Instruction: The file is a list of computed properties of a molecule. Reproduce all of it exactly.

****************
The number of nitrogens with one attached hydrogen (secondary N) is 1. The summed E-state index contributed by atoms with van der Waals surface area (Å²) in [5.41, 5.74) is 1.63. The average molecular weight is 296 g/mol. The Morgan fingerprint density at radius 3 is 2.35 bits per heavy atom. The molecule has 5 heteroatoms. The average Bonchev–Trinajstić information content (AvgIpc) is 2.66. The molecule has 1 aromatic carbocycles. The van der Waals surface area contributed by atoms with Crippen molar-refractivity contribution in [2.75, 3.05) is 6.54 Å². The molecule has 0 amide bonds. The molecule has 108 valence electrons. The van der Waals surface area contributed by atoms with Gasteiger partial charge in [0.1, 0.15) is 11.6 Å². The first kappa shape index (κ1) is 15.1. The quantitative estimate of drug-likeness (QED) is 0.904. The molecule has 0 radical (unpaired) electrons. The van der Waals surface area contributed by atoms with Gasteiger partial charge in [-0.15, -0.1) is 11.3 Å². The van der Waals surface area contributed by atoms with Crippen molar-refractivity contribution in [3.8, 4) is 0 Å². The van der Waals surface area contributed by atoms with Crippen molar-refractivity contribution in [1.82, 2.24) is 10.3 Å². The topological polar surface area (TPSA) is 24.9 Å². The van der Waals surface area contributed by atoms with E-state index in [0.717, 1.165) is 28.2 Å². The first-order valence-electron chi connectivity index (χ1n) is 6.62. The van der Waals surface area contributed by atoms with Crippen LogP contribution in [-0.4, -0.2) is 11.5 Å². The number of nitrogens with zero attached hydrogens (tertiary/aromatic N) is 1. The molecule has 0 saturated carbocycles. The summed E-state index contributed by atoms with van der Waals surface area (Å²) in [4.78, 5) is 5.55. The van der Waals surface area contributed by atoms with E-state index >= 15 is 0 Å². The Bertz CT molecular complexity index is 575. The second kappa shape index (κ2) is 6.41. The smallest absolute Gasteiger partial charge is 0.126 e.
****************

The number of nitrogens with one attached hydrogen (secondary N) is 1. The summed E-state index contributed by atoms with van der Waals surface area (Å²) in [5.41, 5.74) is 1.63. The average molecular weight is 296 g/mol. The Morgan fingerprint density at radius 3 is 2.35 bits per heavy atom. The molecule has 5 heteroatoms. The average Bonchev–Trinajstić information content (AvgIpc) is 2.66. The molecule has 1 aromatic carbocycles. The van der Waals surface area contributed by atoms with Crippen molar-refractivity contribution in [2.75, 3.05) is 6.54 Å². The molecule has 0 amide bonds. The molecule has 108 valence electrons. The van der Waals surface area contributed by atoms with Gasteiger partial charge in [0.1, 0.15) is 11.6 Å². The first kappa shape index (κ1) is 15.1. The quantitative estimate of drug-likeness (QED) is 0.904. The molecule has 0 radical (unpaired) electrons. The van der Waals surface area contributed by atoms with Gasteiger partial charge in [-0.15, -0.1) is 11.3 Å². The van der Waals surface area contributed by atoms with Crippen molar-refractivity contribution in [3.8, 4) is 0 Å². The van der Waals surface area contributed by atoms with Crippen molar-refractivity contribution in [1.82, 2.24) is 10.3 Å². The topological polar surface area (TPSA) is 24.9 Å². The van der Waals surface area contributed by atoms with E-state index in [0.717, 1.165) is 28.2 Å². The first-order valence-electron chi connectivity index (χ1n) is 6.62. The van der Waals surface area contributed by atoms with Crippen LogP contribution in [-0.4, -0.2) is 11.5 Å². The number of nitrogens with zero attached hydrogens (tertiary/aromatic N) is 1. The molecule has 0 saturated carbocycles. The summed E-state index contributed by atoms with van der Waals surface area (Å²) in [4.78, 5) is 5.55. The van der Waals surface area contributed by atoms with E-state index >= 15 is 0 Å². The Bertz CT molecular complexity index is 575. The second kappa shape index (κ2) is 6.41. The smallest absolute Gasteiger partial charge is 0.126 e.